In China, unrest spreads as more workers rally

China's low-wage and migrant workers have begun to assert their rights, sparking waves of labor unrest, including strikes and work stoppages. The conflict was highlighted by a strike in May at Honda Motor's transmission factory in Foshan, where hundreds of workers walked off the job and shut four assembly plants.
By Keith B. Richburg
Washington Post Staff Writer
Friday, June 11, 2010

BEIJING -- A series of labor strikes continued to spread Friday across parts of China, as newly emboldened workers pressed for higher wages and better conditions, posing a fresh challenge to the government and the country's only officially sanctioned union.

In Zhangshan, in southeastern China, about 1,700 workers at a Honda Lock factory, which makes locks and keys for Honda Motors, staged an unusual march through the city streets Friday morning, according to media reports and labor activists. The workers walked off the job Wednesday, demanding more pay and the right to elect their own union representatives -- a direct affront to China's official union, the All-China Federation of Trade Unions.

Two other Honda plants in Guangdong province remain idle because of work stoppages.

Meanwhile, the unrest spread to China's other main industrial base in the Yangtze River Delta, when 2,000 workers at a Taiwanese computer parts plant walked off their jobs in Shanghai's Pudong district.

In Kunshan city, in Jiangsu, just outside Shanghai, workers striking at a Taiwanese-owned rubber factory earlier this week clashed with police who tried to break up their protest. Workers this week also walked off the job at a Japanese industrial sewing machine plant in Xian and at a Taiwanese sporting goods factory in Jiujiang, in Jiangxi province.

Various economists, labor experts and activists said there were many more strikes and work stoppages rolling across China, but the unrest remained largely unreported in the country's strictly controlled state-run media.

"It's everywhere. And all kinds of enterprises," said Xu Xiaonian, an economics and finance professor at the China Europe International Business School. "It's not confined to multinationals and joint ventures. And not just the South -- everywhere."

Analysts said the strikes were in many ways copycat versions of earlier walkouts that began in May and shut down three Honda Motors plants, prompting Honda's Japanese managers to eventually offer workers a wage increase of more than 20 percent. Workers in other sectors became more emboldened by the success of that strike, analysts said.

But the underlying causes, they said, were China's growing income gap and mounting frustration by a younger generation of urbanized workers that their wages have stayed relatively meager even as prices all around them -- particularly for housing -- have soared.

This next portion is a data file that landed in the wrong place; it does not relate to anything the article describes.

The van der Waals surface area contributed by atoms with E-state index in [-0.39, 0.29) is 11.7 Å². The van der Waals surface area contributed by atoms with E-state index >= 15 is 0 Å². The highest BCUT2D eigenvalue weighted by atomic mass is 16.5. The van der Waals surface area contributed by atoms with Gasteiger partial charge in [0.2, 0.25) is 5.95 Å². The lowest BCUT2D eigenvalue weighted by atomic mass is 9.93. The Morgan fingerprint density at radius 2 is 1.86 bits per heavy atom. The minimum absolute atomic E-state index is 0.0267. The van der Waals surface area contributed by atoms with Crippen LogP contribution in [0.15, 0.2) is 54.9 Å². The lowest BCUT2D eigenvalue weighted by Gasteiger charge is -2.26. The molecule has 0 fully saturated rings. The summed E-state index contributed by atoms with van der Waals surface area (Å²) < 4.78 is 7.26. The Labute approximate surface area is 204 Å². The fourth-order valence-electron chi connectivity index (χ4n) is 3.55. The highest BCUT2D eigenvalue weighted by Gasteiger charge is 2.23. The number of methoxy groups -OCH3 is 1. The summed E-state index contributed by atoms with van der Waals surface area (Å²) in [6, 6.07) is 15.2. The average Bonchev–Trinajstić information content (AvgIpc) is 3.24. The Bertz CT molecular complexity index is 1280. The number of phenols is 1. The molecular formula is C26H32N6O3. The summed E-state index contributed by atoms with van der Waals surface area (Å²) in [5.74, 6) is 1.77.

"Their money is worthless because property prices keep rising," said Andy Xie, a Shanghai-based economist. "We're seeing this social tension building up." He added, "Every period of social instability in China has been driven by inflation."

Geoffrey Crothall, a spokesman for the China Labor Bulletin, a Hong Kong-based advocacy group, said the unrest "reflects accumulated pressure that's been building up for quite a long time. Wages have been kept low for many years."

There have been strikes and protests before in China, but Crothall said the difference now is that the workers seem far better organized at the factory level, and they seem far more willing to make their grievances public without concern about retaliation from their managers. "What's significant about these strikes is there seems to be no fear," he said.

Also significant, Crothall and other said, is that workers have made one of their central demands the right to elect their own union representatives, a rebuke of the official union that ostensibly represents workers in China but in reality has long acted as a partner of factory managers and local government officials to ensure labor peace.

Without a real union standing up for worker rights, the analysts said, no mechanism exists in China for employees to bring their grievances to management, other than through strikes.

The government in Beijing has so far responded to the unrest by encouraging local governments to increase the minimum wage in their areas. At least 14 provinces and regions have raised minimum wages this year as much as 20 percent.

But the higher minimum wage payments, and the salary increases offered as a result of the strikes, have led some businessmen and economists to predict that many foreign firms could decide to leave China for lower-wage countries such as Bangladesh and Vietnam.

"We have to wait and see how much the multinationals can absorb in terms of higher wages," said Xu , the economics professor.

Some economists, however, have said that foreign firms might also decide to move their China operations away from the more affluent coastal regions to areas inland and farther west in the country, where they could still pay lower wages. Such a shift would help bring development to those often overlooked areas, they said.

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